Weight loss as a predictor of cancer and serious disease in primary care: an ISAC-approved CPRD protocol for a retrospective cohort study using routinely collected primary care data from the UK.
Nicholson BD., Aveyard P., Hobbs FDR., Smith M., Fuller A., Perera R., Hamilton W., Stevens S., Bankhead CR.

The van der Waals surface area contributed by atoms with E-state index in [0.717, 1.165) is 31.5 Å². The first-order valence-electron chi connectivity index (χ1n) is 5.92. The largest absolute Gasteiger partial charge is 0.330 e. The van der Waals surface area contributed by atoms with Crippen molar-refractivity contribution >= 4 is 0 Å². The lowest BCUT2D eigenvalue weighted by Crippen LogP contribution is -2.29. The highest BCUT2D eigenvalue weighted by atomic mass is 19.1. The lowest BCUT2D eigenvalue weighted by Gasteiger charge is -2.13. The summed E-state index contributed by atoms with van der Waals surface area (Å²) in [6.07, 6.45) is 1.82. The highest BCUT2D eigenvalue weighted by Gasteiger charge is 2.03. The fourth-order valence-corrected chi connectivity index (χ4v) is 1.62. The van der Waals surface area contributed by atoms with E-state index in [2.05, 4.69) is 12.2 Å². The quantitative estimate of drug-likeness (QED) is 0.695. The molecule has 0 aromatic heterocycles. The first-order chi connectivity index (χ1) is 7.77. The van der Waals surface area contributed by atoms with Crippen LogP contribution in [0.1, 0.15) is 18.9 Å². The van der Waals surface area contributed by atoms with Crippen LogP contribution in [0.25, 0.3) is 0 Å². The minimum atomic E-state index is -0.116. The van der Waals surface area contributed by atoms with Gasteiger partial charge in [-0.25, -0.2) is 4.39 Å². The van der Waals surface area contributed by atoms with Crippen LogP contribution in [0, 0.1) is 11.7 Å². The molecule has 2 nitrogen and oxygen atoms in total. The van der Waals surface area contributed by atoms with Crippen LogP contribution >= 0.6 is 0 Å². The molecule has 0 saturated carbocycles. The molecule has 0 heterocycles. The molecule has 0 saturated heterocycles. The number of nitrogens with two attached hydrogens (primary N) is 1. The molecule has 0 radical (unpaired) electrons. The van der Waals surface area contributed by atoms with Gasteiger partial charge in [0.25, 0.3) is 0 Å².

Background: Unexpected weight loss is a symptom of serious disease in primary care, for example between 1 in 200 and 1 in 30 patients with unexpected weight loss go on to develop cancer. However, it remains unclear how and when general practitioners (GPs) should investigate unexpected weight loss. Without clarification, GPs may wait too long before referring (choosing to watch and wait and potentially missing a diagnosis) or not long enough (overburdening hospital services and exposing patients to the risks of investigation). The overall aim of this study is to provide the evidence necessary to allow GPs to more effectively manage patients with unexpected weight loss. Methods: A retrospective cohort analysis of UK Clinical Practice Research Datalink (CPRD) data to: (1) describe how often in UK primary care the symptom of reported weight loss is coded, when weight is measured, and how GPs respond to a patient attending with unexpected weight loss; (2) identify the predictive value of recorded weight loss for cancer and serious disease in primary care, using cumulative incidence plots to compare outcomes between subgroups and Cox regression to explore and adjust for covariates. Preliminary work in CPRD estimates that weight loss as a symptom is recorded for approximately 148,000 eligible patients > 18 years and is distributed evenly across decades of age, providing adequate statistical power and precision in relation to cancer overall and common cancers individually. Further stratification by cancer stage will be attempted but may not be possible as not all practices within CPRD are eligible for cancer registry linkage, and staging information is often incomplete. The feasibility of using multiple imputation to address missing covariate values will be explored. Discussion: This will be the largest reported retrospective cohort of primary care patients with weight measurements and unexpected weight loss codes used to understand the association between weight measurement, unexpected weight loss, and serious disease including cancer. Our findings will directly inform international guidelines for the management of unexpected weight loss in primary care populations.